3 Political and regulatory stability
A third important trend is the shift towards political and regulatory stability exhibited by even the poorest of African economies. Investors have to take political and regulatory uncertainty into consideration before committing capital to a new country. And SEM has noticed improvements in both categories in recent years.
Africa’s rising middle class appears to be broadly supportive of pro- business/ proconsumer regulatory interventions. On the political front, high profile examples include Kenya’s 2013 elections, the peaceful, albeit unsuccessful, challenge of Ghana’s election result by that country’s opposition and, most recently, the peaceful resolution of Malawi’s election issues. We have also noticed enhancements to the regulatory regimes in just about all of the countries we operate in. A number of East African countries have taken steps to harmonise financial regulations across the region. It is also encouraging that many sub- Saharan authorities are in contact with South Africa’s Financial Services Board on regulatory matters. Issues that still need to be addressed include regulatory intervention without sufficient stakeholder consultation and the over reliance by regulators on laws that are appropriate for the operating methodologies of European rather than African insurers.
4 Rising trust in insurance products
Another factor that is critical for financial services success is that consumers ‘ trust’ insurance products more, despite the history of consumer distrust of insurers across Africa. The trust issue informed Sanlam’s decision not to rebrand the African businesses when it bought African Life in 2005. SEM has subsequently found that entering new markets in partnership with an ‘ on the ground’ brand is a faster track to success.
By partnering with a strong local brand, we are able to address the trust issues that consumers have as well as benefiting from their understanding of the local environment. Increasing trust among Africa’s rising middle class is a fourth mini- trend that will drive investment into the region. The rising African middle class is integral to the four mini- trends outlined in this article. These forces combine to create a perfect storm for financial services firms to enter Africa. It is up to companies like SEM – alongside their various country partners – to fine- tune their product offerings and ensure maximum penetration as the African consumer matures.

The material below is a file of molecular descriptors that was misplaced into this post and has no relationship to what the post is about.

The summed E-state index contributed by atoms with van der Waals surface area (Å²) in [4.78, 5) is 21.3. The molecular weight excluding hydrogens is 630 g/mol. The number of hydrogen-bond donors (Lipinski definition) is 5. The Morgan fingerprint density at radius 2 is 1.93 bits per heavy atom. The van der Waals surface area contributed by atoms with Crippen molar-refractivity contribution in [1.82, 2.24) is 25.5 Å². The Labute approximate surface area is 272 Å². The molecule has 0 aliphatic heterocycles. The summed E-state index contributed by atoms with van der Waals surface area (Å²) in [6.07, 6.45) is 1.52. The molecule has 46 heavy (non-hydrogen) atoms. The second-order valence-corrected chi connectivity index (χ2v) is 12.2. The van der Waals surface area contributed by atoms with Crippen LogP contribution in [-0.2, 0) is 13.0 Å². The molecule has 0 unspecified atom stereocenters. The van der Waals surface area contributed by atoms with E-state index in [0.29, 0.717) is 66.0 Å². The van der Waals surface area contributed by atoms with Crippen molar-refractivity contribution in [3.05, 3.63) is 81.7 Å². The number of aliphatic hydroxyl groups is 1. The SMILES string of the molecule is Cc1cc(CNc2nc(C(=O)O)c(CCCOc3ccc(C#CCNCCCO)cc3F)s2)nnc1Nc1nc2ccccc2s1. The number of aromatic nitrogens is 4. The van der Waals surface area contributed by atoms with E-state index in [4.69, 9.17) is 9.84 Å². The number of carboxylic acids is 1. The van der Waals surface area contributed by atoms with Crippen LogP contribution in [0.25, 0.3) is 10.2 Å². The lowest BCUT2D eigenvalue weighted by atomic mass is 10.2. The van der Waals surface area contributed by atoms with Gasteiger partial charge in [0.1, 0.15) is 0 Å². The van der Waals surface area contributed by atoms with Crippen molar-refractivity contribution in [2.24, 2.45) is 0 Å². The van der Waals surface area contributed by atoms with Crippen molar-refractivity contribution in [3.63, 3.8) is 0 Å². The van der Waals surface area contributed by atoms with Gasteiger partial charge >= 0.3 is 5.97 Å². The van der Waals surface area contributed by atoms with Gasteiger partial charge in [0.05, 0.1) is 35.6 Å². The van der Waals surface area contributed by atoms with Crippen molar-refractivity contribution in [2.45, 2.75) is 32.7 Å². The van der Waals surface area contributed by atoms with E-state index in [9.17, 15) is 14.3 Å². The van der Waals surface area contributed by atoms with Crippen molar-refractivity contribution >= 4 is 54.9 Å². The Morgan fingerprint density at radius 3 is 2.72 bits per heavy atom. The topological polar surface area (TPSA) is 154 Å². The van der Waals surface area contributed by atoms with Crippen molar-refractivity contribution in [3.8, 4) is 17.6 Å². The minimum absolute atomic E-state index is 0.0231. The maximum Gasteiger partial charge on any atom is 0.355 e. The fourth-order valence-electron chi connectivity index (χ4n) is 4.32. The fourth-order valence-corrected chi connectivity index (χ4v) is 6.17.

Historically we have focused on the lower income market with mostly funeral and simple savings- type products. We have also identified opportunities in the microinsurance space where we expect good results. One of the challenges that remains is to design sophisticated investment products for the mid and upper- income market given the shortage of appropriate local investment assets. Whichever country we operate in – and whichever segment of that economy we market to – our success hinges on our ability to work with our country partners to offer value and financial security across the broad spectrum of financial services to the end consumer.